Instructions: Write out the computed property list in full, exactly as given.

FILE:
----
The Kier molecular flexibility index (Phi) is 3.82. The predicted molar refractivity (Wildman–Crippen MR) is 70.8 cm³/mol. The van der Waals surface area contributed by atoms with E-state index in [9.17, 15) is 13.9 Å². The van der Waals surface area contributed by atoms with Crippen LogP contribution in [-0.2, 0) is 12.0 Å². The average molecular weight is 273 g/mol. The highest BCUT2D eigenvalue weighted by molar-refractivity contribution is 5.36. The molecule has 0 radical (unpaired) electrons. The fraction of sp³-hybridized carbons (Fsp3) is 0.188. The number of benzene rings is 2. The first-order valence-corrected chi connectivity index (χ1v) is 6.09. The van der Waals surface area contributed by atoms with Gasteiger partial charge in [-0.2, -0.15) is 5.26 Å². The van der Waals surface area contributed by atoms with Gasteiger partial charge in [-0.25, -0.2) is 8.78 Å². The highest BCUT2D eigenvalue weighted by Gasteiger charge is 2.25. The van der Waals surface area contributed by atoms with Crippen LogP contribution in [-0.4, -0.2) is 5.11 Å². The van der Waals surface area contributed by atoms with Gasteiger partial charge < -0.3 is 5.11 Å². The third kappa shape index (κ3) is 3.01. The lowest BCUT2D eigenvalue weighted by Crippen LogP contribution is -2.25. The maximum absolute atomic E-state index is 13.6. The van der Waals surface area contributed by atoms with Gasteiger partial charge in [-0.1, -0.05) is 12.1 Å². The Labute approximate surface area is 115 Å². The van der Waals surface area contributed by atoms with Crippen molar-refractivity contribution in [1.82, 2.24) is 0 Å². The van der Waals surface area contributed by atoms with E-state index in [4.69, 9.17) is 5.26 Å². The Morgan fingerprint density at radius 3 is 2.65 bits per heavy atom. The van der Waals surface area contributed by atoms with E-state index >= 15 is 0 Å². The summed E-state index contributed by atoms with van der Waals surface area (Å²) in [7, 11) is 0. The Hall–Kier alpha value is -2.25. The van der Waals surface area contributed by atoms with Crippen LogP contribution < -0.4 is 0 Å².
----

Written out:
The Kier molecular flexibility index (Phi) is 3.82. The predicted molar refractivity (Wildman–Crippen MR) is 70.8 cm³/mol. The van der Waals surface area contributed by atoms with E-state index in [9.17, 15) is 13.9 Å². The van der Waals surface area contributed by atoms with Crippen LogP contribution in [-0.2, 0) is 12.0 Å². The average molecular weight is 273 g/mol. The highest BCUT2D eigenvalue weighted by molar-refractivity contribution is 5.36. The molecule has 0 radical (unpaired) electrons. The fraction of sp³-hybridized carbons (Fsp3) is 0.188. The number of benzene rings is 2. The first-order valence-corrected chi connectivity index (χ1v) is 6.09. The van der Waals surface area contributed by atoms with Gasteiger partial charge in [-0.2, -0.15) is 5.26 Å². The van der Waals surface area contributed by atoms with Gasteiger partial charge in [-0.25, -0.2) is 8.78 Å². The highest BCUT2D eigenvalue weighted by Gasteiger charge is 2.25. The van der Waals surface area contributed by atoms with Crippen LogP contribution in [-0.4, -0.2) is 5.11 Å². The van der Waals surface area contributed by atoms with Gasteiger partial charge < -0.3 is 5.11 Å². The third kappa shape index (κ3) is 3.01. The lowest BCUT2D eigenvalue weighted by Crippen LogP contribution is -2.25. The maximum absolute atomic E-state index is 13.6. The van der Waals surface area contributed by atoms with Gasteiger partial charge in [-0.1, -0.05) is 12.1 Å². The Labute approximate surface area is 115 Å². The van der Waals surface area contributed by atoms with Crippen molar-refractivity contribution in [1.82, 2.24) is 0 Å². The van der Waals surface area contributed by atoms with E-state index in [4.69, 9.17) is 5.26 Å². The Morgan fingerprint density at radius 3 is 2.65 bits per heavy atom. The van der Waals surface area contributed by atoms with E-state index >= 15 is 0 Å². The summed E-state index contributed by atoms with van der Waals surface area (Å²) in [7, 11) is 0. The Hall–Kier alpha value is -2.25. The van der Waals surface area contributed by atoms with Crippen LogP contribution < -0.4 is 0 Å².